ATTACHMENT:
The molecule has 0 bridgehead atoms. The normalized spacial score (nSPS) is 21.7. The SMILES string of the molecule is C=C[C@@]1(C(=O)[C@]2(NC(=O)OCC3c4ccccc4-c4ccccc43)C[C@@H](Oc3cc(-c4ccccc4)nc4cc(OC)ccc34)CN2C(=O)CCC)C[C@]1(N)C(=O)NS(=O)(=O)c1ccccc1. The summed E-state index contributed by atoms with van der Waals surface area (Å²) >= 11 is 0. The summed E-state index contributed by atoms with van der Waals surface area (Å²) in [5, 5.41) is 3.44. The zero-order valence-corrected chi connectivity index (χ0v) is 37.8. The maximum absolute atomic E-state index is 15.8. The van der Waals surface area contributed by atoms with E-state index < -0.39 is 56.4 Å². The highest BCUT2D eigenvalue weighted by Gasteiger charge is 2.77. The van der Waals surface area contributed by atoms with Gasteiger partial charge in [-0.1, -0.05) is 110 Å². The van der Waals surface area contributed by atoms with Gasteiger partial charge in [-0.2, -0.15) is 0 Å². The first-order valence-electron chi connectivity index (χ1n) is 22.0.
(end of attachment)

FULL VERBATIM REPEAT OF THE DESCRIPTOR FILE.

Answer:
The molecule has 0 bridgehead atoms. The normalized spacial score (nSPS) is 21.7. The SMILES string of the molecule is C=C[C@@]1(C(=O)[C@]2(NC(=O)OCC3c4ccccc4-c4ccccc43)C[C@@H](Oc3cc(-c4ccccc4)nc4cc(OC)ccc34)CN2C(=O)CCC)C[C@]1(N)C(=O)NS(=O)(=O)c1ccccc1. The summed E-state index contributed by atoms with van der Waals surface area (Å²) >= 11 is 0. The summed E-state index contributed by atoms with van der Waals surface area (Å²) in [5, 5.41) is 3.44. The zero-order valence-corrected chi connectivity index (χ0v) is 37.8. The maximum absolute atomic E-state index is 15.8. The van der Waals surface area contributed by atoms with E-state index < -0.39 is 56.4 Å². The highest BCUT2D eigenvalue weighted by Gasteiger charge is 2.77. The van der Waals surface area contributed by atoms with Gasteiger partial charge in [-0.1, -0.05) is 110 Å². The van der Waals surface area contributed by atoms with Gasteiger partial charge in [-0.2, -0.15) is 0 Å². The first-order valence-electron chi connectivity index (χ1n) is 22.0.